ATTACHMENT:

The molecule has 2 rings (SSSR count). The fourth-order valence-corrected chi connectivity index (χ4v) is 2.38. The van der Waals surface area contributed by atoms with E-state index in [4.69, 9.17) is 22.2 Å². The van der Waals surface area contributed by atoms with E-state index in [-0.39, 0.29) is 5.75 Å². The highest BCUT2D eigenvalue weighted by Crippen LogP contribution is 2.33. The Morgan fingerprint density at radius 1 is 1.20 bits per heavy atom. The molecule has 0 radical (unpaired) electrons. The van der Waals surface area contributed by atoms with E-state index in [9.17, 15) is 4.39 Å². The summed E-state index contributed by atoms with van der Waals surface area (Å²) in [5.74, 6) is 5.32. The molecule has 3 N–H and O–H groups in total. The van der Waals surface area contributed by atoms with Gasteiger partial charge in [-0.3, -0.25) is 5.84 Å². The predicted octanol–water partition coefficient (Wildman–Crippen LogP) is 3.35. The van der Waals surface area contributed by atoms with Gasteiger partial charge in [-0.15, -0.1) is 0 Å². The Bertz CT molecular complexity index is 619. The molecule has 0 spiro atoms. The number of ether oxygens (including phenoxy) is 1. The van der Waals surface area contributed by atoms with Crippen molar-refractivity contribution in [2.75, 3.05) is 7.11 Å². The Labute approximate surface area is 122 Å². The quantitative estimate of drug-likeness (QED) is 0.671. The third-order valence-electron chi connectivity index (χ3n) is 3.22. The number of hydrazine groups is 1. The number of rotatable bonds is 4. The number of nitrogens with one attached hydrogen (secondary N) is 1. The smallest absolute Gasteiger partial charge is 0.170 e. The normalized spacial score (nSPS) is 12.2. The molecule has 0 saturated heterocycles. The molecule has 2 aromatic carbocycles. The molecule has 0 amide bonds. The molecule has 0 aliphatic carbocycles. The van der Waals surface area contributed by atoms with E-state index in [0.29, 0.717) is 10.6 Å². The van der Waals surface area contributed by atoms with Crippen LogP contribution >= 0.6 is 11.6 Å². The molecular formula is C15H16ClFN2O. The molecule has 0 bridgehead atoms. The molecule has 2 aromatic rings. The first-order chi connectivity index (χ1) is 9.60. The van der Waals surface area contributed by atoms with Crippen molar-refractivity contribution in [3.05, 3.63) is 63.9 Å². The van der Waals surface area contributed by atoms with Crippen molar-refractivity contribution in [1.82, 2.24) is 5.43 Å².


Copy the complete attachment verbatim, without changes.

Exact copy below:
The molecule has 2 rings (SSSR count). The fourth-order valence-corrected chi connectivity index (χ4v) is 2.38. The van der Waals surface area contributed by atoms with E-state index in [4.69, 9.17) is 22.2 Å². The van der Waals surface area contributed by atoms with E-state index in [-0.39, 0.29) is 5.75 Å². The highest BCUT2D eigenvalue weighted by Crippen LogP contribution is 2.33. The Morgan fingerprint density at radius 1 is 1.20 bits per heavy atom. The molecule has 0 radical (unpaired) electrons. The van der Waals surface area contributed by atoms with E-state index in [9.17, 15) is 4.39 Å². The summed E-state index contributed by atoms with van der Waals surface area (Å²) in [5.74, 6) is 5.32. The molecule has 3 N–H and O–H groups in total. The van der Waals surface area contributed by atoms with Gasteiger partial charge in [-0.3, -0.25) is 5.84 Å². The predicted octanol–water partition coefficient (Wildman–Crippen LogP) is 3.35. The van der Waals surface area contributed by atoms with Gasteiger partial charge in [-0.15, -0.1) is 0 Å². The Bertz CT molecular complexity index is 619. The molecule has 0 spiro atoms. The number of ether oxygens (including phenoxy) is 1. The van der Waals surface area contributed by atoms with Crippen molar-refractivity contribution in [2.75, 3.05) is 7.11 Å². The Labute approximate surface area is 122 Å². The quantitative estimate of drug-likeness (QED) is 0.671. The third-order valence-electron chi connectivity index (χ3n) is 3.22. The number of hydrazine groups is 1. The number of rotatable bonds is 4. The number of nitrogens with one attached hydrogen (secondary N) is 1. The smallest absolute Gasteiger partial charge is 0.170 e. The normalized spacial score (nSPS) is 12.2. The molecule has 0 saturated heterocycles. The molecule has 2 aromatic carbocycles. The molecule has 0 amide bonds. The molecule has 0 aliphatic carbocycles. The van der Waals surface area contributed by atoms with E-state index in [0.29, 0.717) is 10.6 Å². The van der Waals surface area contributed by atoms with Crippen LogP contribution >= 0.6 is 11.6 Å². The molecular formula is C15H16ClFN2O. The molecule has 0 bridgehead atoms. The molecule has 2 aromatic rings. The first-order chi connectivity index (χ1) is 9.60. The van der Waals surface area contributed by atoms with Crippen molar-refractivity contribution in [3.05, 3.63) is 63.9 Å². The van der Waals surface area contributed by atoms with Crippen molar-refractivity contribution in [1.82, 2.24) is 5.43 Å².